The overall effect is to greatly dilute the value of the brand, since the company presents a different level of customer experience depending on location, all under that same brand name. And as a customer, it REALLY grates you to be presented a shabbier store in your locale, all by intent.

Like I said: NOT. GOOD.

Hey Ahrendts - You want to create a different customer experience? Simple - start up "sidecar" brand names.... Want to target fashionistas? Call the brand "Candy Apple", and put THOSE stores where they make sense. A store that handles high-end AppleTV gear? "Golden Apple".

There - I'll give you that one, and if you implement it, just send me a fully loaded Mac Pro...


Eh. Macys has a lot more products than an Apple store. I think you might be looking at this wrong.

I'm sure all stores will have the same baseline for stock, and they will all sell all Apple items like they do right now.

But, if you have a store that say sells a lot of Macbook Pros, then they may start keeping more different variations (HDD, Memory, etc) in stock than they do now, possibly keeping an eye on the BTO's that are delivered to the store.
Rating: 5 Votes
Posted: 13 weeks ago
I just want her to streamline the whole store experience. Here's why I dislike going to Apple Stores and always try to avoid them:

-Crowded - almost impossible to move at peak times.
-Confusing - not clear who to talk to or where to go to get help or check out. You often get passed off two or three times to get what you need, or end up just standing around trying to catch someone's attention
-Time consuming - very hard to just get in and get out if you already know what you want
-Ignorant - if you're an enthusiast like most of the people on this site, the sales associates are almost painfully ignorant. The last one I talked to didn't know what an SSD was re: MBP hard drives
-Condescending - the flip side of the last one. They will treat you like a newbie even if you are long time customer and insist on explaining basic stuff to you at length.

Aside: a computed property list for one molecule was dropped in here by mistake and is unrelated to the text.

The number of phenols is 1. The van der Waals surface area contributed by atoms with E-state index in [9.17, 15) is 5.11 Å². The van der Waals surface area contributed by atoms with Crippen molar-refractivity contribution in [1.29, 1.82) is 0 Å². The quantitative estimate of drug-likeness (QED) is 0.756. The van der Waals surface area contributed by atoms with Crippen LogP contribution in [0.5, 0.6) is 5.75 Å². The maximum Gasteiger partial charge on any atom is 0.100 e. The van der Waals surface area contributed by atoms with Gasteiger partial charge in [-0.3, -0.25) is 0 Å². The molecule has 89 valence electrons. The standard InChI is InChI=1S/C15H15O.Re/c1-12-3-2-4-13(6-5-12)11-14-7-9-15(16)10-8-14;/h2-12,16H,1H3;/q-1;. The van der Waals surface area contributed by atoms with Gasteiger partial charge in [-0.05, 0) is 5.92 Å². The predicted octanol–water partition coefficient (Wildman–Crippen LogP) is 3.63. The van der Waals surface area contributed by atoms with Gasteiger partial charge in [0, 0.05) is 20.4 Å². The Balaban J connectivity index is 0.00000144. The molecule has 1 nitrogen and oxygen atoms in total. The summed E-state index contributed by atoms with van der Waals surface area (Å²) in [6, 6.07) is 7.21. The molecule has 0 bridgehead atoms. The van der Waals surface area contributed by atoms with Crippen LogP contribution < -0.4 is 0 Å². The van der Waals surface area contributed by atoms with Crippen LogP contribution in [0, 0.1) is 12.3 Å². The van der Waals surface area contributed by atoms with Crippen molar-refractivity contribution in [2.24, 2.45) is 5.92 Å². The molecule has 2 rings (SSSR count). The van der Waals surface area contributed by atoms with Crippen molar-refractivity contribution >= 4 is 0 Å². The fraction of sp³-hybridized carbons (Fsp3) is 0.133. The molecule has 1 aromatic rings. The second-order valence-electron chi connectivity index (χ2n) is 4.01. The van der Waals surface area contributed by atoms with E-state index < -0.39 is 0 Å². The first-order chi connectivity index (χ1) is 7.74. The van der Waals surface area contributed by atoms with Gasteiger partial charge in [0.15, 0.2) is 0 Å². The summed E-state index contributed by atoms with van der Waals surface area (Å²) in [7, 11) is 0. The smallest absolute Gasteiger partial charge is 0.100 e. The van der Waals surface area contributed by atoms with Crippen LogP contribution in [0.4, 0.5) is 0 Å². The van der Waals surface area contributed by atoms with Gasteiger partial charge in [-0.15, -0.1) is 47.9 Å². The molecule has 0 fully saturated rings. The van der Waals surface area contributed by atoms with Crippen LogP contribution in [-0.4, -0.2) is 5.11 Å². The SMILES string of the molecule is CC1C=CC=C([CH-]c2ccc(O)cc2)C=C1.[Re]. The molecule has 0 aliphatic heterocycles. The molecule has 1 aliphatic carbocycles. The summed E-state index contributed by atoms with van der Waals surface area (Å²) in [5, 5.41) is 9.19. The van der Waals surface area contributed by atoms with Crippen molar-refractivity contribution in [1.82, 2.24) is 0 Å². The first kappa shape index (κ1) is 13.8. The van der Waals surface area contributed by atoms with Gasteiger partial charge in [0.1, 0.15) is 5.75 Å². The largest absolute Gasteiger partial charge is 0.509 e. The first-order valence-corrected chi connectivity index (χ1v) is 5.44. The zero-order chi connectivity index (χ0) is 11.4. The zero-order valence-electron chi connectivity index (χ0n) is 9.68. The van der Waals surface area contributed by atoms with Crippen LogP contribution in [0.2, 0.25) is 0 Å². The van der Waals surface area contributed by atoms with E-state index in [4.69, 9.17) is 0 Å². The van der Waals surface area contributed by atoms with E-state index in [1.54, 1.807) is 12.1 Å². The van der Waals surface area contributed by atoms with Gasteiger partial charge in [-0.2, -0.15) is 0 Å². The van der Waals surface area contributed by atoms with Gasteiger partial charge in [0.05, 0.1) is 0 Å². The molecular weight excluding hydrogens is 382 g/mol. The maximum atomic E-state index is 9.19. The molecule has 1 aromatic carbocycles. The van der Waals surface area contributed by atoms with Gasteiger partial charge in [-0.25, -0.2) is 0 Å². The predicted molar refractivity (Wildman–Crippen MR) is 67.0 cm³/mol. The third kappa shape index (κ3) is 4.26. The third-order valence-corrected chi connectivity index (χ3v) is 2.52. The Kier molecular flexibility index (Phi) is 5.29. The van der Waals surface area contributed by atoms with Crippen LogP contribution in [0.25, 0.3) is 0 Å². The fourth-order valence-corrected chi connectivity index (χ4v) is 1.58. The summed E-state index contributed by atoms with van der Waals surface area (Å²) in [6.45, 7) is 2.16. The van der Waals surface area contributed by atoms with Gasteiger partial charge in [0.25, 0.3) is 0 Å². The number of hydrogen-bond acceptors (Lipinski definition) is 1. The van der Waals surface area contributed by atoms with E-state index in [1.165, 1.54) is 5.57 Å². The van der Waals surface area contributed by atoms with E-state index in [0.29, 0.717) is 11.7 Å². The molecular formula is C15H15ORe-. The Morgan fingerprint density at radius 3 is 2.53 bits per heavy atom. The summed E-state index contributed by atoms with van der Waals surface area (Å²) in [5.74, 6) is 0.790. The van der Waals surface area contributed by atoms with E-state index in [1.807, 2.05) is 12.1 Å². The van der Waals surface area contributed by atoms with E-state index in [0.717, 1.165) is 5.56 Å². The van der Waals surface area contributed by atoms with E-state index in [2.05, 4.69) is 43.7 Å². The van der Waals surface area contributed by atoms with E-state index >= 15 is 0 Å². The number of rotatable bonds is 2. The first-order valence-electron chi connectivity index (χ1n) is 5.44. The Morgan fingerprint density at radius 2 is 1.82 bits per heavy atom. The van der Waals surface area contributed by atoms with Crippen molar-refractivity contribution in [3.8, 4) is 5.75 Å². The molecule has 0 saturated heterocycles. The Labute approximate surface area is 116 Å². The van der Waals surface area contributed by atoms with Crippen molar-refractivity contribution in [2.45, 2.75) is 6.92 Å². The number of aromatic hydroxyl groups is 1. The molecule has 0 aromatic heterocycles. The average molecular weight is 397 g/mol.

-Too familiar/casual - last time I bought a MBP from an Apple store, spending well over $2000, they never said "thank you" or "have a nice day" or anything like that. Even when I first said I would like to purchase it, the response was an indifferent "ok". They are trying to be hip and casual, but it can come across as disrespectful and unappreciative.

I know lot of people feel the same way. Everyone I know groans when they have to visit the Apple Store for something. Arendt should focus on making the retail stores a positive experience again for both newcomer and fans alike.
Rating: 5 Votes
Posted: 13 weeks ago

NOT. GOOD.

I've been through this in Michigan, with Macys. Live in a predominantly wealthy area? You get presented with one kind of Macys. Live in an area with a range of incomes? You get presented with an entirely different kind of Macys, unkempt and not stocking the products one would expect out of "Macys".

The overall effect is to greatly dilute the value of the brand, since the company presents a different level of customer experience depending on location, all under that same brand name. And as a customer, it REALLY grates you to be presented a shabbier store in your locale, all by intent.

Like I said: NOT. GOOD.

Hey Ahrendts - You want to create a different customer experience? Simple - start up "sidecar" brand names.... Want to target fashionistas? Call the brand "Candy Apple", and put THOSE stores where they make sense. A store that handles high-end AppleTV gear? "Golden Apple".